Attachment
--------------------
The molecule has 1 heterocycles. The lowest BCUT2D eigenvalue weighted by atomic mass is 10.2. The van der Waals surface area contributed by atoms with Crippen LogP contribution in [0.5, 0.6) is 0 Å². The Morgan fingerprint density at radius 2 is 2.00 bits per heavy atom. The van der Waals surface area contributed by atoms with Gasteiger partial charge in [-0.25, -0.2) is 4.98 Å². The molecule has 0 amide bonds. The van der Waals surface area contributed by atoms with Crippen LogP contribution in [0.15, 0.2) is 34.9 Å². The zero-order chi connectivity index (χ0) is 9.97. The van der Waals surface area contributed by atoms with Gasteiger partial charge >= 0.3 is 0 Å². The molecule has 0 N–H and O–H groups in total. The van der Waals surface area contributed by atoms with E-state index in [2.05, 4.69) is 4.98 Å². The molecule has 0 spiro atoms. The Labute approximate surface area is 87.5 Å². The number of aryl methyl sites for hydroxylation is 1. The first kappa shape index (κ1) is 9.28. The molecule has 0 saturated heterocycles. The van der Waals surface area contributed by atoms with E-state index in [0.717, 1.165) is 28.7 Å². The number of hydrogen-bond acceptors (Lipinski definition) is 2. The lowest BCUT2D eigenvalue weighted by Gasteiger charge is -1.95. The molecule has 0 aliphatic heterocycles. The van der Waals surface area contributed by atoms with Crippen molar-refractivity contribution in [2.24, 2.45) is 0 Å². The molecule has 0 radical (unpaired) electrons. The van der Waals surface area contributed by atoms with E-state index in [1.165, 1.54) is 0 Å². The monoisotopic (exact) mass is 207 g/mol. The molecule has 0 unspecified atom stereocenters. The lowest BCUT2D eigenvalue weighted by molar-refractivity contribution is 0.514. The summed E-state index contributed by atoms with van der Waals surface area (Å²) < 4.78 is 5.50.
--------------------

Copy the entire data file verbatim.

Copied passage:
The molecule has 1 heterocycles. The lowest BCUT2D eigenvalue weighted by atomic mass is 10.2. The van der Waals surface area contributed by atoms with Crippen LogP contribution in [0.5, 0.6) is 0 Å². The Morgan fingerprint density at radius 2 is 2.00 bits per heavy atom. The van der Waals surface area contributed by atoms with Gasteiger partial charge in [-0.25, -0.2) is 4.98 Å². The molecule has 0 amide bonds. The van der Waals surface area contributed by atoms with Crippen LogP contribution in [0.15, 0.2) is 34.9 Å². The zero-order chi connectivity index (χ0) is 9.97. The van der Waals surface area contributed by atoms with Gasteiger partial charge >= 0.3 is 0 Å². The molecule has 0 N–H and O–H groups in total. The van der Waals surface area contributed by atoms with E-state index in [2.05, 4.69) is 4.98 Å². The molecule has 0 spiro atoms. The Labute approximate surface area is 87.5 Å². The number of aryl methyl sites for hydroxylation is 1. The first kappa shape index (κ1) is 9.28. The molecule has 0 saturated heterocycles. The van der Waals surface area contributed by atoms with E-state index in [0.717, 1.165) is 28.7 Å². The number of hydrogen-bond acceptors (Lipinski definition) is 2. The lowest BCUT2D eigenvalue weighted by Gasteiger charge is -1.95. The molecule has 0 aliphatic heterocycles. The van der Waals surface area contributed by atoms with Crippen molar-refractivity contribution in [2.24, 2.45) is 0 Å². The molecule has 0 radical (unpaired) electrons. The van der Waals surface area contributed by atoms with E-state index in [1.165, 1.54) is 0 Å². The monoisotopic (exact) mass is 207 g/mol. The molecule has 0 unspecified atom stereocenters. The lowest BCUT2D eigenvalue weighted by molar-refractivity contribution is 0.514. The summed E-state index contributed by atoms with van der Waals surface area (Å²) < 4.78 is 5.50.